More, however, is not always better:
The longer and more sloping the pastern, the smoother the ride; however, very long and sloping pasterns are more prone to breaking down. A short pastern is stronger but does not absorb shock as well as a longer pastern
The author also points out that, The type of movement should not be confused with the quality of the movement
To move well, the balance of both horse and rider is very important. The center of gravity of the rider should be over the center of gravity of the horse. This is not a static position.
Once in motion, the center of gravity is never quite still but makes small or large fluctuations with each phase of the stride . However, his center of gravity can be said to be in an average position.
Even so, Changes of direction, speed and terrain cause greater shifts in the center of gravity as the horse moves.
Both lateral and longitudinal balance in a horse can be improved by shifting its weight backward.
His [the horse's] best way of coping with lateral balance is to engage his hind legs, shifting his balance backward and freeing his forehand to reach out sideways as necessary to maintain his center of gravity.
In extended gaits, The balance is somewhat more backward than many people think; the horse must work from his hindquarters to achieve maximum extension.
How a horse reacts to loss of balance may vary.
Calm horses often cope with a minor loss of balance by slowing down or breaking gait, just as a running person tries to slow down if he starts to lose his balance. However, fear and tension caused by losing their balance, along with the instinct to flee from any scary situation, makes many horses scramble and speed up when their balance is threatened.
Trying to force a horse into a prescribed position may actually inhibit good movement.
If the horse is made to carry his head and neck in a certain posture, and his hocks are then driven forward until the outline appears right, the horse may achieve a frame that ‘looks right’ according to the trainer's ideas, but that is difficult, constrained, and unnatural for him. This stiffens the horse and paralyzes his movement, and can set up resistances that can be very difficult to eradicate. It can even damage the horse physically.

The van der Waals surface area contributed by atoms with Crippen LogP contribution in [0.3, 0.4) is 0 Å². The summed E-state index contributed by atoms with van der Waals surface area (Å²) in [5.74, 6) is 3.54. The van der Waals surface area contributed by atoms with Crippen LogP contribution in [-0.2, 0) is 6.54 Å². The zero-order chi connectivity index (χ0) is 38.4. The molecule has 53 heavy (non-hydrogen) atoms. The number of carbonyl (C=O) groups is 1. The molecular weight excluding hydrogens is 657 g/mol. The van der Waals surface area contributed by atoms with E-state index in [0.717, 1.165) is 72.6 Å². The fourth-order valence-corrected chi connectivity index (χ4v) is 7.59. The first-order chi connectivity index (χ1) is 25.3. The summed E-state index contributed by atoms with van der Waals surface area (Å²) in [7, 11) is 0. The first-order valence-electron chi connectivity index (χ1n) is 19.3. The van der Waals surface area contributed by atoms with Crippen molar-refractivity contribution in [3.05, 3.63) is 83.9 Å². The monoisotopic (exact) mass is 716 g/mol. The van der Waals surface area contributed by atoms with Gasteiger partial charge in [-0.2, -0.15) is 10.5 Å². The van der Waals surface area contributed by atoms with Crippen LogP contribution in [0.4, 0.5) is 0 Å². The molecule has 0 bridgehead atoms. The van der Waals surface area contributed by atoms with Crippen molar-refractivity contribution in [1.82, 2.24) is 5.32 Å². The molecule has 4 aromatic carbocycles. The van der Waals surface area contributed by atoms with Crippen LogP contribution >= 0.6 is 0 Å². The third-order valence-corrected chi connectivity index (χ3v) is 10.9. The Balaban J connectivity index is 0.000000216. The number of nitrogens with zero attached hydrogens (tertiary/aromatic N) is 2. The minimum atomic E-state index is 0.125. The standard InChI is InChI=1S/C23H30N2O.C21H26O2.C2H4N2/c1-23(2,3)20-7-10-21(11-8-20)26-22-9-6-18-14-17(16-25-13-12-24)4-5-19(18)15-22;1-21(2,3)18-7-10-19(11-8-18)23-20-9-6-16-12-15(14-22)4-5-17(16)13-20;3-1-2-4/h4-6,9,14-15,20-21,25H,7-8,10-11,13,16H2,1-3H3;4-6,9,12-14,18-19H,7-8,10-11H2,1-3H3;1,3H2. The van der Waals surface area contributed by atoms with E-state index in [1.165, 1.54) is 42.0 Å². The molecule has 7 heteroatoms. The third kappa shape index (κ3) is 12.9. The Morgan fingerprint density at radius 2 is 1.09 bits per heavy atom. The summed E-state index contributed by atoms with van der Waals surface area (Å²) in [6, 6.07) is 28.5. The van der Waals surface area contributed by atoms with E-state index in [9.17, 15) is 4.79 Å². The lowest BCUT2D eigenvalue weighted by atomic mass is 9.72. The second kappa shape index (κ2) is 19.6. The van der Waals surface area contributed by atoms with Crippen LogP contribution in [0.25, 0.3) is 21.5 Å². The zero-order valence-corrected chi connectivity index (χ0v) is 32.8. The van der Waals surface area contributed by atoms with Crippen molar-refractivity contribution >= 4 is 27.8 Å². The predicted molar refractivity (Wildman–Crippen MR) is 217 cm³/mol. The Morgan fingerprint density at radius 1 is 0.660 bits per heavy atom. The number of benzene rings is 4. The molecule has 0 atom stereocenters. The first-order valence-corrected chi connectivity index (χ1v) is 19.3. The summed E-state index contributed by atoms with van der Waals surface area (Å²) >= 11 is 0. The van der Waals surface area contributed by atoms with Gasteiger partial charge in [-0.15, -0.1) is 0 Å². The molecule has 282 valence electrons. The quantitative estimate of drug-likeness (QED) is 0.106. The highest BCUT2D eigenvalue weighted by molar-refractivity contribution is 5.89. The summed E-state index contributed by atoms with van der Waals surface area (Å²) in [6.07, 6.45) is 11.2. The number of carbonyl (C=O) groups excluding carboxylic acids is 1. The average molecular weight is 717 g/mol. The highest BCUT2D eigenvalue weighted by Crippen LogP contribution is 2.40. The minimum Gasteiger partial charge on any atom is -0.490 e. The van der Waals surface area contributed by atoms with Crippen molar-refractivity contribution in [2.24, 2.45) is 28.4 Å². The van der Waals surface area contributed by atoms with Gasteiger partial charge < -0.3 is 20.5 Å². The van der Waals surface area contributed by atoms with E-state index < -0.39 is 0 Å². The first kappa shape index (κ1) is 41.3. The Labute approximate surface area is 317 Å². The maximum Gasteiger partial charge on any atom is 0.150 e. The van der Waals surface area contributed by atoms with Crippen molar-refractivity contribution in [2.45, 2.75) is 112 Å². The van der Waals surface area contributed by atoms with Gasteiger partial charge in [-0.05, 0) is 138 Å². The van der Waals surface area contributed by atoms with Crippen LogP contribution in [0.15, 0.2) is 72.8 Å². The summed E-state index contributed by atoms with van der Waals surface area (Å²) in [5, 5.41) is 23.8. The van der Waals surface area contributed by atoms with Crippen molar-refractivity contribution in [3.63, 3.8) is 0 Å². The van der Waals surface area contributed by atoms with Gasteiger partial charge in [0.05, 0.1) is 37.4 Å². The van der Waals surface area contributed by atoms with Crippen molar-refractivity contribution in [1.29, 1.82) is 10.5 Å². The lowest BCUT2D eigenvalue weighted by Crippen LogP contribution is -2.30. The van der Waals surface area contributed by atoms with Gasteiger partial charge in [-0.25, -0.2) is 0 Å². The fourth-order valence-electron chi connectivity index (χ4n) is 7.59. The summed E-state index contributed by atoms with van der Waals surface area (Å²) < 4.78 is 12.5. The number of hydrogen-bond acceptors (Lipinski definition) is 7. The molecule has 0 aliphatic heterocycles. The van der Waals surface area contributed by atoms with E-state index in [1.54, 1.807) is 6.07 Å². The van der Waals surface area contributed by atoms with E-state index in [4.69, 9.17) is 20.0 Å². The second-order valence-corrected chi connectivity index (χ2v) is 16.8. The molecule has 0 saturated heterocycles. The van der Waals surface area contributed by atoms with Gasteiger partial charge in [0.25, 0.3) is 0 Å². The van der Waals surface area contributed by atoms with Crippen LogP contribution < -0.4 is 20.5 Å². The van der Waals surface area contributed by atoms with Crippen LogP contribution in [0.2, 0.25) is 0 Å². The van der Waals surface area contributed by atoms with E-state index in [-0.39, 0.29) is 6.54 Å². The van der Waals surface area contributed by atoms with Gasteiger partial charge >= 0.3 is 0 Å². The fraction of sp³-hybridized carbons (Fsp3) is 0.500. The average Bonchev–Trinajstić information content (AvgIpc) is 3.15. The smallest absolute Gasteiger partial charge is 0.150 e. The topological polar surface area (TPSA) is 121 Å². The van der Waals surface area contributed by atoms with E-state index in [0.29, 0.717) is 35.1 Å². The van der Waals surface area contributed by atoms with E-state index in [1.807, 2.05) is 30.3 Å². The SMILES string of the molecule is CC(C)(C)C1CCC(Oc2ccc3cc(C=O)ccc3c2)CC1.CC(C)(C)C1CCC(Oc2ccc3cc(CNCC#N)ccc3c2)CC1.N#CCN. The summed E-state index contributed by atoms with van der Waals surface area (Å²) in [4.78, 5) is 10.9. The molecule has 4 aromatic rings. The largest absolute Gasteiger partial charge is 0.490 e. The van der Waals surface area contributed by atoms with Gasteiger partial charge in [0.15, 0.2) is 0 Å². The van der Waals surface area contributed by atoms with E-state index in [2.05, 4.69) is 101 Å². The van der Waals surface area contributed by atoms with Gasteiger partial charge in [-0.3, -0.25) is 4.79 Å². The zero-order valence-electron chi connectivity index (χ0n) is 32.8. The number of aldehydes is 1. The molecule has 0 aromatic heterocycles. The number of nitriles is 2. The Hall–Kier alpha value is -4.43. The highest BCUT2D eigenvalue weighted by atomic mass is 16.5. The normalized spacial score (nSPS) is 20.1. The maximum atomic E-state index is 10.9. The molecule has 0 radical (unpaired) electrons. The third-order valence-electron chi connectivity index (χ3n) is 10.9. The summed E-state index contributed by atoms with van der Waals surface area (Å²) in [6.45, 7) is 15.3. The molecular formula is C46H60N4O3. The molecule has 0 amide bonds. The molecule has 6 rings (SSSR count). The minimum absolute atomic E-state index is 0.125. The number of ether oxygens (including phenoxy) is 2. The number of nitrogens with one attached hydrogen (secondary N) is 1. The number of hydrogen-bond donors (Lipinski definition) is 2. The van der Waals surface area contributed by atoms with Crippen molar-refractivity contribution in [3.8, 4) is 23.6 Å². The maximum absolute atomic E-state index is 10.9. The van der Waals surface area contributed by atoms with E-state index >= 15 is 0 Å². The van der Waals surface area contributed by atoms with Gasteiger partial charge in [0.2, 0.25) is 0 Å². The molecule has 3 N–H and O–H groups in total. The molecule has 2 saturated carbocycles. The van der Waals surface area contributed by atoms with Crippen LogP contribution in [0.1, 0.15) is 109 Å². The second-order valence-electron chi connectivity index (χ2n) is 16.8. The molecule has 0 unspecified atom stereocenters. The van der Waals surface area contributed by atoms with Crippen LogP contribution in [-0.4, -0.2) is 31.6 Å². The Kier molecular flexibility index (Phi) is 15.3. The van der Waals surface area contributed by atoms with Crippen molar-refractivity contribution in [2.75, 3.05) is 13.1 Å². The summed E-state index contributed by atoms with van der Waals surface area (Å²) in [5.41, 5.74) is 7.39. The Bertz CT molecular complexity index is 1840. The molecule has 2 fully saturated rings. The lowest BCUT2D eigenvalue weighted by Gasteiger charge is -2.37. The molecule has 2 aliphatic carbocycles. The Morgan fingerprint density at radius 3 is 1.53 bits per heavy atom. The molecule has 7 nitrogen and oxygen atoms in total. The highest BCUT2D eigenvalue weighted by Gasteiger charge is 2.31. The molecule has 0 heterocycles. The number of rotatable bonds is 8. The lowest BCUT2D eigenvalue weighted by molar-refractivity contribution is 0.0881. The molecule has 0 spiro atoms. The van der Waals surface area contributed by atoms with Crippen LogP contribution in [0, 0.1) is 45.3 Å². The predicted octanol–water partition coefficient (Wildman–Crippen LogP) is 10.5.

This is especially true when trying to achieve collection.
Some horses are taught to carry their heads in a prescribed head set, which gives them a disciplined and orthodox appearance but does nothing to achieve collection. A misapplied head set can inhibit the horse's balance and movement. In true collection, head carriage is the result of the horse's balance and engagement, not the basis for collection.
True collection can be improved by the introduction of lateral movements. Much depends, however, on how this lateral work is done.
Lateral work must be correctly executed in order to improve the horse's way of going. If the horse is cranked into an unnatural attitude and forced to move sideways, the lateral movements will be awkward, ugly and damaging to the horse's movement; they may cause strain and injury as well.
Suppleness is important to a good moving horse. Harris points out that many attempts to obtain suppleness in a horse do not produce the desired result.
Misguided attempts to supple a horse by pulling his mouth from side to side or tying his head around to one side are more likely to produce sore muscles, resistance and evasions like rubbernecking than true suppleness and balance in turns.
This contrasts markedly with true suppleness.
A truly supple horse flexes laterally at the poll and somewhat in the neck, but his ability to bend comes more from the engagement of his inside hind leg and the lifting of his back than from bending his neck.
Harris also discusses how trimming and shoeing horses' feet can affect how they move and how saddle fit can affect both horse and rider.
The information contained in Horse Gaits, Balance and Movement is important for every rider. It is especially important for the rider's horse.